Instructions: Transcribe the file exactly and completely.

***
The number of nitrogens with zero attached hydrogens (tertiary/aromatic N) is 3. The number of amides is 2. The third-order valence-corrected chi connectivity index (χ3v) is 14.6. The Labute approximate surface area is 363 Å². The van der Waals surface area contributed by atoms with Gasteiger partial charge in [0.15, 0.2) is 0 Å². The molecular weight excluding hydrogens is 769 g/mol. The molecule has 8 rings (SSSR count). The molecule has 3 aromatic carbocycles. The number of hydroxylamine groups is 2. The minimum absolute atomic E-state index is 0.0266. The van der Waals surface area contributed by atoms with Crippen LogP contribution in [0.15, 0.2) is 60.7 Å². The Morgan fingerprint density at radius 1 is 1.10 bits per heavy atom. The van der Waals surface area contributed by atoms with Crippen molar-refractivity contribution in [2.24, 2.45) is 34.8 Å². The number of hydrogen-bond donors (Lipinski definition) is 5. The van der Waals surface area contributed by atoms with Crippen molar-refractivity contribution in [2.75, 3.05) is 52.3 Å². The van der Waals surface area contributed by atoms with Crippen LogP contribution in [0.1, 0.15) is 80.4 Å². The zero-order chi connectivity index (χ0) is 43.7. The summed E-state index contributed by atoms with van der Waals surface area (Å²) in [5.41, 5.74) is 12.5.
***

The number of nitrogens with zero attached hydrogens (tertiary/aromatic N) is 3. The number of amides is 2. The third-order valence-corrected chi connectivity index (χ3v) is 14.6. The Labute approximate surface area is 363 Å². The van der Waals surface area contributed by atoms with Gasteiger partial charge in [0.15, 0.2) is 0 Å². The molecular weight excluding hydrogens is 769 g/mol. The molecule has 8 rings (SSSR count). The molecule has 3 aromatic carbocycles. The number of hydroxylamine groups is 2. The minimum absolute atomic E-state index is 0.0266. The van der Waals surface area contributed by atoms with Crippen LogP contribution in [0.15, 0.2) is 60.7 Å². The Morgan fingerprint density at radius 1 is 1.10 bits per heavy atom. The van der Waals surface area contributed by atoms with Crippen molar-refractivity contribution in [2.24, 2.45) is 34.8 Å². The number of hydrogen-bond donors (Lipinski definition) is 5. The van der Waals surface area contributed by atoms with Crippen molar-refractivity contribution in [2.75, 3.05) is 52.3 Å². The van der Waals surface area contributed by atoms with Crippen LogP contribution in [0.1, 0.15) is 80.4 Å². The zero-order chi connectivity index (χ0) is 43.7. The summed E-state index contributed by atoms with van der Waals surface area (Å²) in [5.41, 5.74) is 12.5.